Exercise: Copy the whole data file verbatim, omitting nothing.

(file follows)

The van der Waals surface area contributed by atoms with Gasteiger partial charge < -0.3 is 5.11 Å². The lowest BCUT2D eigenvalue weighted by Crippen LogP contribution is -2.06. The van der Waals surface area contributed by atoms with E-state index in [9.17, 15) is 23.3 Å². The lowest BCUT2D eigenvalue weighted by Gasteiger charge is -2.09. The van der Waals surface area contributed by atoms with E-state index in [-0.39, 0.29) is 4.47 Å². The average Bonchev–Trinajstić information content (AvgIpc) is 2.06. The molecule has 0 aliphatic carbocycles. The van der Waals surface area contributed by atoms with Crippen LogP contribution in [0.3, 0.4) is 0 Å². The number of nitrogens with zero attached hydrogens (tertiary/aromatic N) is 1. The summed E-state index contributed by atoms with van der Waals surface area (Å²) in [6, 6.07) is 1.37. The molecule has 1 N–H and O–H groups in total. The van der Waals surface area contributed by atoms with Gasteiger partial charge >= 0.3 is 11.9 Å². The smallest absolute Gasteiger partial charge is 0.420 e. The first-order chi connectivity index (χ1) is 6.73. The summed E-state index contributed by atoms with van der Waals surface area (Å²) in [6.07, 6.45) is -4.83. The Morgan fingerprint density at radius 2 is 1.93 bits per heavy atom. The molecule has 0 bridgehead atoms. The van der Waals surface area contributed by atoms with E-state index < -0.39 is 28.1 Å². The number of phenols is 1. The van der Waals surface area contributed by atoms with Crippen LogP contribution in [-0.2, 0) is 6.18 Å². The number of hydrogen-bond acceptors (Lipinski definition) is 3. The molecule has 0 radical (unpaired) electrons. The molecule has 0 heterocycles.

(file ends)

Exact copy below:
The van der Waals surface area contributed by atoms with Gasteiger partial charge < -0.3 is 5.11 Å². The lowest BCUT2D eigenvalue weighted by Crippen LogP contribution is -2.06. The van der Waals surface area contributed by atoms with E-state index in [9.17, 15) is 23.3 Å². The lowest BCUT2D eigenvalue weighted by Gasteiger charge is -2.09. The van der Waals surface area contributed by atoms with E-state index in [-0.39, 0.29) is 4.47 Å². The average Bonchev–Trinajstić information content (AvgIpc) is 2.06. The molecule has 0 aliphatic carbocycles. The van der Waals surface area contributed by atoms with Crippen LogP contribution in [0.3, 0.4) is 0 Å². The number of nitrogens with zero attached hydrogens (tertiary/aromatic N) is 1. The summed E-state index contributed by atoms with van der Waals surface area (Å²) in [6, 6.07) is 1.37. The molecule has 1 N–H and O–H groups in total. The van der Waals surface area contributed by atoms with Gasteiger partial charge >= 0.3 is 11.9 Å². The smallest absolute Gasteiger partial charge is 0.420 e. The first-order chi connectivity index (χ1) is 6.73. The summed E-state index contributed by atoms with van der Waals surface area (Å²) in [6.07, 6.45) is -4.83. The Morgan fingerprint density at radius 2 is 1.93 bits per heavy atom. The molecule has 0 bridgehead atoms. The van der Waals surface area contributed by atoms with E-state index < -0.39 is 28.1 Å². The number of phenols is 1. The van der Waals surface area contributed by atoms with Crippen LogP contribution in [-0.2, 0) is 6.18 Å². The number of hydrogen-bond acceptors (Lipinski definition) is 3. The molecule has 0 radical (unpaired) electrons. The molecule has 0 heterocycles.